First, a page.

FDA releases new EMC draft guidance and CMS increases home health reimbursement for 2021
Medical device manufacturers have new draft guidance on electromagnetic compatibility from FDA. The new 20-page guidance delves into much more detail than the six pages of the 2016 final guidance it is destined to replace. The guidance gives detailed instructions for sponsors about how to depict and describe the electromagnetic characteristics of devices, including the presence of any wireless technology and radiofrequency transmitters in the device. Risk assessment should take in account what would happen if EMI occurred, and categorize each harm to patient, user or operator according to the severity of potential harm.
(RAPS-16 Nov 2020)
Participating MDSAP regulatory bodies (US FDA, Health Canada, Australia’s TGA, Brazil’s ANVISA, and Japan’s MHLW and PMDA) published a new consolidated guidance into a single source of information detailing the process for auditing the quality management systems of medical device manufacturers. The MDSAP Council also added annexes providing further details and guidance on assessing conformity for each audited process; and giving deadlines for submitting adverse events reports and advisory notices.
Software continues to be the top reason for a recall (it has been the top issue for 17 out of the 18 past quarters), with 50 recalls during Q3, affecting nearly 5 million units of all recalled units. Meanwhile, quality came in second in terms of reason for a recall, but it impacted 6.2 million units.
(Medtech Intelligence 11/30/20)
MHRA states that international standards will continue to be used. The Usability Engineering standard IEC62366 is recognized by Notified Bodies and is certain to be carried over into the CABs. Manufacturers should continue to use IEC62366-1 as the ”go-to” standard for applying Usability Engineering methods. Fortunately, there are strong links between the activities recommended in IEC62366-1 and the usability requirements inherent in the European Medical Devices Regulation (MDR). MHRA produced their own human factors guidance which recommends an approach to human factors that aligns closely with the US FDA, and also with the requirements in IEC62366-1. MHRA is not expected to update this guidance any time soon, so for the foreseeable future it will be the most current guidance from MHRA.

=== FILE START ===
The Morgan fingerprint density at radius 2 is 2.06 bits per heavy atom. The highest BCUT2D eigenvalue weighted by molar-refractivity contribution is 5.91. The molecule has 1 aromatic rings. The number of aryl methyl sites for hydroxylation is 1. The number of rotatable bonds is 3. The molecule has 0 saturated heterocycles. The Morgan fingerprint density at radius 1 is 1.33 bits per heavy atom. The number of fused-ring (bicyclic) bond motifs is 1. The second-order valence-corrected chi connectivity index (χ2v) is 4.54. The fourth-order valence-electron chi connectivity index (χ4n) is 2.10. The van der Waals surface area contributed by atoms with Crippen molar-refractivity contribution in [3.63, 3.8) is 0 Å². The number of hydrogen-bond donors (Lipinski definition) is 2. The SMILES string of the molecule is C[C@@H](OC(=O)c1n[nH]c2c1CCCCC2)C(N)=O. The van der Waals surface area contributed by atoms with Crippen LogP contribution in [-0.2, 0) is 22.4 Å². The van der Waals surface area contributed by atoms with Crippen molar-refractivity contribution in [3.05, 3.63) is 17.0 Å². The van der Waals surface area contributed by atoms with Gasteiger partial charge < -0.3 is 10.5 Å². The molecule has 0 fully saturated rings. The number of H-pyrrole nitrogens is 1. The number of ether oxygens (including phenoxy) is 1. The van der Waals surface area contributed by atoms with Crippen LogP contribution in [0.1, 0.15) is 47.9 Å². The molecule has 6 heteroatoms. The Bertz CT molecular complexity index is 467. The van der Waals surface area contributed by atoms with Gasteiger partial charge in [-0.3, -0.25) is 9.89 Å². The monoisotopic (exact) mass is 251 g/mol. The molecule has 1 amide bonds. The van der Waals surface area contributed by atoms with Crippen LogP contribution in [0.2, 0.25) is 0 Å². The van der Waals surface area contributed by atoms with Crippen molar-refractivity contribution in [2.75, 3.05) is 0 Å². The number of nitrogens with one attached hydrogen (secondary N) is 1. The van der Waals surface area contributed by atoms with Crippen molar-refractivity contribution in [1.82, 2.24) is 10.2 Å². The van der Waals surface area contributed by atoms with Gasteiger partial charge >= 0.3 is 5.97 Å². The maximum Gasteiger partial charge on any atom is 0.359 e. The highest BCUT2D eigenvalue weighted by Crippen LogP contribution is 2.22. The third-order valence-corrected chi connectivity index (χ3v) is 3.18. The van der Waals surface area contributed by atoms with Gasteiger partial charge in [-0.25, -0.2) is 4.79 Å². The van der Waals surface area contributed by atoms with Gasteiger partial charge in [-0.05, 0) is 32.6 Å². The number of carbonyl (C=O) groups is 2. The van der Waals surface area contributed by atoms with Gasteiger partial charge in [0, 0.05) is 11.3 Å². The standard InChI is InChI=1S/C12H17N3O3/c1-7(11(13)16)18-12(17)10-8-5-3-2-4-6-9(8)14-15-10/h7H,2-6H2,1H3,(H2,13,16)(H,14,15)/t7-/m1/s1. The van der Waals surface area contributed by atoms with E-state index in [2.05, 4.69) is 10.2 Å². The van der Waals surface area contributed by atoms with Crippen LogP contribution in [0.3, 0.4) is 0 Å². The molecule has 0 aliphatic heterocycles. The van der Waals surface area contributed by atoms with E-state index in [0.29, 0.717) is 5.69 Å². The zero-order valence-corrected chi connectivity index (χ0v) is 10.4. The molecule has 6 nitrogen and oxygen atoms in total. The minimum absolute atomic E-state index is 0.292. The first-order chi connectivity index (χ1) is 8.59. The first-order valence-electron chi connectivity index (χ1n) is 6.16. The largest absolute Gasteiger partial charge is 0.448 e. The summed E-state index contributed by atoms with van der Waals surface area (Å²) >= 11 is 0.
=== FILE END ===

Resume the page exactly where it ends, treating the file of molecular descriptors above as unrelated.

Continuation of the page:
FDA released a clarified guidance on how manufacturers should utilize the ISO 10993 standard for biological evaluations of medical devices. Notably, the guidance contains an updated FDA-modified matrix to identify and determine biocompatibility endpoints for evaluations of devices and manufacturer considerations when device labels include claims that a device is free (“-Free”) of a particular substance. (EMERGO- 9/15/20)
The $1.9M boost for home health reimbursement is smaller than the original 2.6% increase that was proposed by Centers for Medicare and Medicaid Services (CMS) in June 2020. The increase will take effect in 2021. The final rule also contains provisions intended to promote the use of telecommunication technology. This will allow home health agencies to provide remote patient monitoring services as needed in response to COVID-19 and beyond.
(RevCycle Intelligence 11/4/20)
In an opinion piece, Andrey Ostrovsky, former Chief Medical Officer of the US Medicaid program commented on the proposed MCIT rule. He highlighted the high number of fatalities among Medicare beneficiaries due to COVID-19 and stated that the Centers for Medicare and Medicaid Services (CMS) should consider the pressing need for new digital therapeutics to deliver socially distanced care. He stated that the proposed MCIT rule, which would expedite CMS coverage for breakthrough devices, might not address the lack of coverage for digital therapeutics because they do not fit into a recognized benefit category. In order to address this issue, he suggested that CMS should expand their current interpretation of what constitutes durable medical equipment to include digital devices.